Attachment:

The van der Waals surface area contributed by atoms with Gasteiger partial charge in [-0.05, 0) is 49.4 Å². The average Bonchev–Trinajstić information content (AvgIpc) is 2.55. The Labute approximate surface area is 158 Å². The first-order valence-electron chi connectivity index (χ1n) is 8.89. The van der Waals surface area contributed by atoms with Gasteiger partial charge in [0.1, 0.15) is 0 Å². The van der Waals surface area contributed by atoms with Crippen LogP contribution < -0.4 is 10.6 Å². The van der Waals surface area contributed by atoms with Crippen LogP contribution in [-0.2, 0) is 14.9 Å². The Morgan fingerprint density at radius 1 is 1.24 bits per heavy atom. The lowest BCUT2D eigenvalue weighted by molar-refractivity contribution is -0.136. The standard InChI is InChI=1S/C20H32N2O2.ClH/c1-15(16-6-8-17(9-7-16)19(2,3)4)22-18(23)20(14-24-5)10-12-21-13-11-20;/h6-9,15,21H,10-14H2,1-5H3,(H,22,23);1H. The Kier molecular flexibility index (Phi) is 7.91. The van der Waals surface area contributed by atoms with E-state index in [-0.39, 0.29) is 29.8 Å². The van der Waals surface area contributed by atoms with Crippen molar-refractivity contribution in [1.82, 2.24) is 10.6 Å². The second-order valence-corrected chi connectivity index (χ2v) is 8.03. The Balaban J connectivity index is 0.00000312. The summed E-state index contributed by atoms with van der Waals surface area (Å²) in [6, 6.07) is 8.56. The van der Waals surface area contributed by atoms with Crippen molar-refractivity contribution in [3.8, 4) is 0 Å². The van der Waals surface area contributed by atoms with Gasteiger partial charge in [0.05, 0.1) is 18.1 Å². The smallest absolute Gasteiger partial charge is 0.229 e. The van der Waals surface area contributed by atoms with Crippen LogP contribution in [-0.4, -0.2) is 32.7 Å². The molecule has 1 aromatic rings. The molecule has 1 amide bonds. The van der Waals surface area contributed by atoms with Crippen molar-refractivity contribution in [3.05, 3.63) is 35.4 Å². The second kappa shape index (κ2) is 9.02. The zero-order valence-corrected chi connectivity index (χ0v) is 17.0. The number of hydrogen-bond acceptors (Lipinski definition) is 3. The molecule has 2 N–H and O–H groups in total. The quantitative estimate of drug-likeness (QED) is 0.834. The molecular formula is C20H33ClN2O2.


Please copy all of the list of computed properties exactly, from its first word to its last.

The van der Waals surface area contributed by atoms with Gasteiger partial charge in [-0.05, 0) is 49.4 Å². The average Bonchev–Trinajstić information content (AvgIpc) is 2.55. The Labute approximate surface area is 158 Å². The first-order valence-electron chi connectivity index (χ1n) is 8.89. The van der Waals surface area contributed by atoms with Gasteiger partial charge in [0.1, 0.15) is 0 Å². The van der Waals surface area contributed by atoms with Crippen LogP contribution < -0.4 is 10.6 Å². The van der Waals surface area contributed by atoms with Crippen LogP contribution in [-0.2, 0) is 14.9 Å². The Morgan fingerprint density at radius 1 is 1.24 bits per heavy atom. The lowest BCUT2D eigenvalue weighted by molar-refractivity contribution is -0.136. The standard InChI is InChI=1S/C20H32N2O2.ClH/c1-15(16-6-8-17(9-7-16)19(2,3)4)22-18(23)20(14-24-5)10-12-21-13-11-20;/h6-9,15,21H,10-14H2,1-5H3,(H,22,23);1H. The Kier molecular flexibility index (Phi) is 7.91. The van der Waals surface area contributed by atoms with E-state index in [-0.39, 0.29) is 29.8 Å². The van der Waals surface area contributed by atoms with Crippen molar-refractivity contribution in [1.82, 2.24) is 10.6 Å². The second-order valence-corrected chi connectivity index (χ2v) is 8.03. The Balaban J connectivity index is 0.00000312. The summed E-state index contributed by atoms with van der Waals surface area (Å²) in [6, 6.07) is 8.56. The van der Waals surface area contributed by atoms with Crippen molar-refractivity contribution in [3.8, 4) is 0 Å². The van der Waals surface area contributed by atoms with Gasteiger partial charge in [0.05, 0.1) is 18.1 Å². The smallest absolute Gasteiger partial charge is 0.229 e. The van der Waals surface area contributed by atoms with Crippen LogP contribution in [-0.4, -0.2) is 32.7 Å². The molecule has 1 aromatic rings. The molecule has 1 amide bonds. The van der Waals surface area contributed by atoms with Crippen molar-refractivity contribution in [3.05, 3.63) is 35.4 Å². The second kappa shape index (κ2) is 9.02. The zero-order valence-corrected chi connectivity index (χ0v) is 17.0. The number of hydrogen-bond acceptors (Lipinski definition) is 3. The molecule has 2 N–H and O–H groups in total. The quantitative estimate of drug-likeness (QED) is 0.834. The molecular formula is C20H33ClN2O2.